Pearl Challenges New Parochjaid Law

The Committee for Public Education and Religious Liberty (PEARL) filed suit in federal court here today challenging the constitutionality of a new $8.2 million state law providing reimbursement to non-public schools for the cost of record-keeping services mandated by the state. The suit asks for a three-judge federal court to declare the law violative of the First Amendment and to enjoin State Comptroller Arthur Levitt and State Education Commissioner Ewald B. Nyquist from making payments to parochial schools under the statute.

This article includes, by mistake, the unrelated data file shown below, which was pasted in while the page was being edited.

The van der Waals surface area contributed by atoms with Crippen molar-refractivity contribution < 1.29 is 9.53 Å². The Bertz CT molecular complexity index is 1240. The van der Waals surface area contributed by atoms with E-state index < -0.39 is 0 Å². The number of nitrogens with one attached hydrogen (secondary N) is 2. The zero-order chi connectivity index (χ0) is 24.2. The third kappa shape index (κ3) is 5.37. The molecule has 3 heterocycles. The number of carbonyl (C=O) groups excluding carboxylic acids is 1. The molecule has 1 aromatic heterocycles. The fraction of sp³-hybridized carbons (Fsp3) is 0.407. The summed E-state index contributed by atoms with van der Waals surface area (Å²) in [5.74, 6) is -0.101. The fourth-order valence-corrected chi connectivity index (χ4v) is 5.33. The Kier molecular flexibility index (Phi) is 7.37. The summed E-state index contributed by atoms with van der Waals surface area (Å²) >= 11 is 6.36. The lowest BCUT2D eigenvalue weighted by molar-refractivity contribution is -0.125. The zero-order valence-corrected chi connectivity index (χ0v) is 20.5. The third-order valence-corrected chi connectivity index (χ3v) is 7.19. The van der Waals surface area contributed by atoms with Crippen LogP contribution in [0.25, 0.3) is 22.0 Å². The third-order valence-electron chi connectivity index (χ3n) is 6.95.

The action was filed in the U.S. District Court for the Southern District of New York by Leo Pfeffer, counsel for PEARL, a coalition of 36 civic, religious, education, labor and community organizations in New York State. In April 1972, in the same court, a three-judge federal panel struck down the 1970 New York Mandated Services Act, which provided $28 million in public funds for reimbursement to parochial schools for record keeping services. That ruling was upheld by the U.S. Supreme Court in a series of parochiaid decisions in June 1973. At the same time, the high court struck down a 1972 New York statute providing funds for building maintenance and repair reimbursement to religious schools and tuition grants and tax credits to parochial school parents. All had been challenged by PEARL, which earlier had also brought a successful federal suit against a 1971 New York law providing for the payment of salaries of the school teachers of secular subjects.

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